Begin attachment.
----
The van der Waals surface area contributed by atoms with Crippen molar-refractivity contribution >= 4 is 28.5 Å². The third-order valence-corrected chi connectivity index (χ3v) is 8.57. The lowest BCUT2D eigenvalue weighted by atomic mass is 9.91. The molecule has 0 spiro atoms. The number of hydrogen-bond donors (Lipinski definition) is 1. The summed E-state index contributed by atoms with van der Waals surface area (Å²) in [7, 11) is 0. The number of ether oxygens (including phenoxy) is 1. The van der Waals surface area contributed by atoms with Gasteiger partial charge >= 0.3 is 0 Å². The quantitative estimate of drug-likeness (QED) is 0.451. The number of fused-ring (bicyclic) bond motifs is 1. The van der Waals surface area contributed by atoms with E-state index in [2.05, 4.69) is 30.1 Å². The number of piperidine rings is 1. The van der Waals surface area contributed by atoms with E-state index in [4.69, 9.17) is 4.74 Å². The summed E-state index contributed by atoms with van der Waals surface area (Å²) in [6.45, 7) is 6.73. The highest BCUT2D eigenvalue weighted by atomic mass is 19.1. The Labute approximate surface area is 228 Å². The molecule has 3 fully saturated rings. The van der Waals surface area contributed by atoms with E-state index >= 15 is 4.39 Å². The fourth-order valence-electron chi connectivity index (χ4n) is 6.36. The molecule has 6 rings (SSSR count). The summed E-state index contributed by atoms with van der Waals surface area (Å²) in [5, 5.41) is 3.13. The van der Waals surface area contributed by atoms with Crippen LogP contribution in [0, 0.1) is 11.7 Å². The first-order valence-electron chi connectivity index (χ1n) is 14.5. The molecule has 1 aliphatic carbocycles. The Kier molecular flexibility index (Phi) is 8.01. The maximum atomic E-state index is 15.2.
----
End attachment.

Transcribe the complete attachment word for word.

The van der Waals surface area contributed by atoms with Crippen molar-refractivity contribution >= 4 is 28.5 Å². The third-order valence-corrected chi connectivity index (χ3v) is 8.57. The lowest BCUT2D eigenvalue weighted by atomic mass is 9.91. The molecule has 0 spiro atoms. The number of hydrogen-bond donors (Lipinski definition) is 1. The summed E-state index contributed by atoms with van der Waals surface area (Å²) in [7, 11) is 0. The number of ether oxygens (including phenoxy) is 1. The van der Waals surface area contributed by atoms with Gasteiger partial charge >= 0.3 is 0 Å². The quantitative estimate of drug-likeness (QED) is 0.451. The number of fused-ring (bicyclic) bond motifs is 1. The van der Waals surface area contributed by atoms with E-state index in [2.05, 4.69) is 30.1 Å². The number of piperidine rings is 1. The van der Waals surface area contributed by atoms with E-state index in [4.69, 9.17) is 4.74 Å². The summed E-state index contributed by atoms with van der Waals surface area (Å²) in [6.45, 7) is 6.73. The highest BCUT2D eigenvalue weighted by atomic mass is 19.1. The Labute approximate surface area is 228 Å². The molecule has 3 fully saturated rings. The van der Waals surface area contributed by atoms with E-state index >= 15 is 4.39 Å². The fourth-order valence-electron chi connectivity index (χ4n) is 6.36. The molecule has 6 rings (SSSR count). The summed E-state index contributed by atoms with van der Waals surface area (Å²) in [5, 5.41) is 3.13. The van der Waals surface area contributed by atoms with Crippen LogP contribution in [0, 0.1) is 11.7 Å². The first-order valence-electron chi connectivity index (χ1n) is 14.5. The molecule has 1 aliphatic carbocycles. The Kier molecular flexibility index (Phi) is 8.01. The maximum atomic E-state index is 15.2.